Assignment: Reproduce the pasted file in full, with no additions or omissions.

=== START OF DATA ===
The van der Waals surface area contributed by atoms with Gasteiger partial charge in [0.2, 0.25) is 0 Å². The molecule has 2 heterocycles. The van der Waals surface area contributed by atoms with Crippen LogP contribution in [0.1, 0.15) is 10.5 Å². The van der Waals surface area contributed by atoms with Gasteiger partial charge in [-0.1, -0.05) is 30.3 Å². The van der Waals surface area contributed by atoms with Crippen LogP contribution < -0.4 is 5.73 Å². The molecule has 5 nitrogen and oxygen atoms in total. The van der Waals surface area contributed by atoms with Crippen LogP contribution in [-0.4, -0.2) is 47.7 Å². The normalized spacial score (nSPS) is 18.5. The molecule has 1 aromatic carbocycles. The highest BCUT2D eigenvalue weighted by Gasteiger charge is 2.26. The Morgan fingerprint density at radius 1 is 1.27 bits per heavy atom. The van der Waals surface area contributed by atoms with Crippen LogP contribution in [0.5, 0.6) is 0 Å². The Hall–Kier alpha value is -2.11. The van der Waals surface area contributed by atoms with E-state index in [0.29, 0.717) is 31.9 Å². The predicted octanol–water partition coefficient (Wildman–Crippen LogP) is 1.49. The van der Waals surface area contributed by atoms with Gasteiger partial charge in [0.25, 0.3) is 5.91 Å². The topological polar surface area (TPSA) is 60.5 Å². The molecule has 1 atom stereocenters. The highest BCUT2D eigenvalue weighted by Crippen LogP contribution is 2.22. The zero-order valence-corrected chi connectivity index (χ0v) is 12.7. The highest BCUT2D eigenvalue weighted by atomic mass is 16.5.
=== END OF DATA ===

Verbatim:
The van der Waals surface area contributed by atoms with Gasteiger partial charge in [0.2, 0.25) is 0 Å². The molecule has 2 heterocycles. The van der Waals surface area contributed by atoms with Crippen LogP contribution in [0.1, 0.15) is 10.5 Å². The van der Waals surface area contributed by atoms with Gasteiger partial charge in [-0.1, -0.05) is 30.3 Å². The van der Waals surface area contributed by atoms with Crippen LogP contribution < -0.4 is 5.73 Å². The molecule has 5 nitrogen and oxygen atoms in total. The van der Waals surface area contributed by atoms with Crippen LogP contribution in [-0.4, -0.2) is 47.7 Å². The normalized spacial score (nSPS) is 18.5. The molecule has 1 aromatic carbocycles. The highest BCUT2D eigenvalue weighted by Gasteiger charge is 2.26. The Morgan fingerprint density at radius 1 is 1.27 bits per heavy atom. The van der Waals surface area contributed by atoms with Crippen LogP contribution in [0.5, 0.6) is 0 Å². The Hall–Kier alpha value is -2.11. The van der Waals surface area contributed by atoms with E-state index in [0.29, 0.717) is 31.9 Å². The predicted octanol–water partition coefficient (Wildman–Crippen LogP) is 1.49. The van der Waals surface area contributed by atoms with Gasteiger partial charge in [0.25, 0.3) is 5.91 Å². The topological polar surface area (TPSA) is 60.5 Å². The molecule has 1 atom stereocenters. The highest BCUT2D eigenvalue weighted by Crippen LogP contribution is 2.22. The zero-order valence-corrected chi connectivity index (χ0v) is 12.7. The highest BCUT2D eigenvalue weighted by atomic mass is 16.5.